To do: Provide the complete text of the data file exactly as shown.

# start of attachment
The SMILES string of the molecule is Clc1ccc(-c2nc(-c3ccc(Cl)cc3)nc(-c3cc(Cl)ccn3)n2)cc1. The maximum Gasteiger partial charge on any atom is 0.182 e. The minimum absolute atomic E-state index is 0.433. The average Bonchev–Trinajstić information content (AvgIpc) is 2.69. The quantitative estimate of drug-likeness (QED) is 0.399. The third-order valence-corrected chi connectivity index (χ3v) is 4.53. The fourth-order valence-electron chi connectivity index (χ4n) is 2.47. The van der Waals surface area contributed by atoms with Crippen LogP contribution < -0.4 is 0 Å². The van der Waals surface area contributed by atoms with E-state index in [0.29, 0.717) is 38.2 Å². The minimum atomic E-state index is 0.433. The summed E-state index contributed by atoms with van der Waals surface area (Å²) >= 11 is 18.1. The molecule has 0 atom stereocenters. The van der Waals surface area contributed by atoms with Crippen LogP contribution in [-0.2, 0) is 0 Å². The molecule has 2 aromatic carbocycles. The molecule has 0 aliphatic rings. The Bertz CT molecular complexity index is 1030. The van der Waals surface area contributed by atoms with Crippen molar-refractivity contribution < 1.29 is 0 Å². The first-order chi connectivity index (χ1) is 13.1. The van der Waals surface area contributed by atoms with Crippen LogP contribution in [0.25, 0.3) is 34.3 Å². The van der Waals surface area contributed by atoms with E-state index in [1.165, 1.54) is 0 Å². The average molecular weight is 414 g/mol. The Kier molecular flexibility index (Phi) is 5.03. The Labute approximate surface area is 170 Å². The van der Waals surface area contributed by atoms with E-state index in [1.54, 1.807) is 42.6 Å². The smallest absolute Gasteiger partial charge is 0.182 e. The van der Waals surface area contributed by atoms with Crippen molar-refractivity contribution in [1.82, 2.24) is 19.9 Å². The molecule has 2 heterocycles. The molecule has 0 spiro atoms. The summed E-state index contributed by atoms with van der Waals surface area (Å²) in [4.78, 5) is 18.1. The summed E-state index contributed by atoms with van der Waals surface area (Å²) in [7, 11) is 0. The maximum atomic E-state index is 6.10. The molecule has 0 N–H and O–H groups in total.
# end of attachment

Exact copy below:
The SMILES string of the molecule is Clc1ccc(-c2nc(-c3ccc(Cl)cc3)nc(-c3cc(Cl)ccn3)n2)cc1. The maximum Gasteiger partial charge on any atom is 0.182 e. The minimum absolute atomic E-state index is 0.433. The average Bonchev–Trinajstić information content (AvgIpc) is 2.69. The quantitative estimate of drug-likeness (QED) is 0.399. The third-order valence-corrected chi connectivity index (χ3v) is 4.53. The fourth-order valence-electron chi connectivity index (χ4n) is 2.47. The van der Waals surface area contributed by atoms with Crippen LogP contribution < -0.4 is 0 Å². The van der Waals surface area contributed by atoms with E-state index in [0.29, 0.717) is 38.2 Å². The minimum atomic E-state index is 0.433. The summed E-state index contributed by atoms with van der Waals surface area (Å²) >= 11 is 18.1. The molecule has 0 atom stereocenters. The van der Waals surface area contributed by atoms with Crippen LogP contribution in [-0.2, 0) is 0 Å². The molecule has 2 aromatic carbocycles. The molecule has 0 aliphatic rings. The Bertz CT molecular complexity index is 1030. The van der Waals surface area contributed by atoms with Crippen molar-refractivity contribution < 1.29 is 0 Å². The first-order chi connectivity index (χ1) is 13.1. The van der Waals surface area contributed by atoms with Crippen LogP contribution in [0.25, 0.3) is 34.3 Å². The van der Waals surface area contributed by atoms with E-state index in [1.165, 1.54) is 0 Å². The average molecular weight is 414 g/mol. The Kier molecular flexibility index (Phi) is 5.03. The Labute approximate surface area is 170 Å². The van der Waals surface area contributed by atoms with E-state index in [1.54, 1.807) is 42.6 Å². The smallest absolute Gasteiger partial charge is 0.182 e. The van der Waals surface area contributed by atoms with Crippen molar-refractivity contribution in [1.82, 2.24) is 19.9 Å². The molecule has 2 heterocycles. The molecule has 0 spiro atoms. The summed E-state index contributed by atoms with van der Waals surface area (Å²) in [4.78, 5) is 18.1. The summed E-state index contributed by atoms with van der Waals surface area (Å²) in [7, 11) is 0. The maximum atomic E-state index is 6.10. The molecule has 0 N–H and O–H groups in total.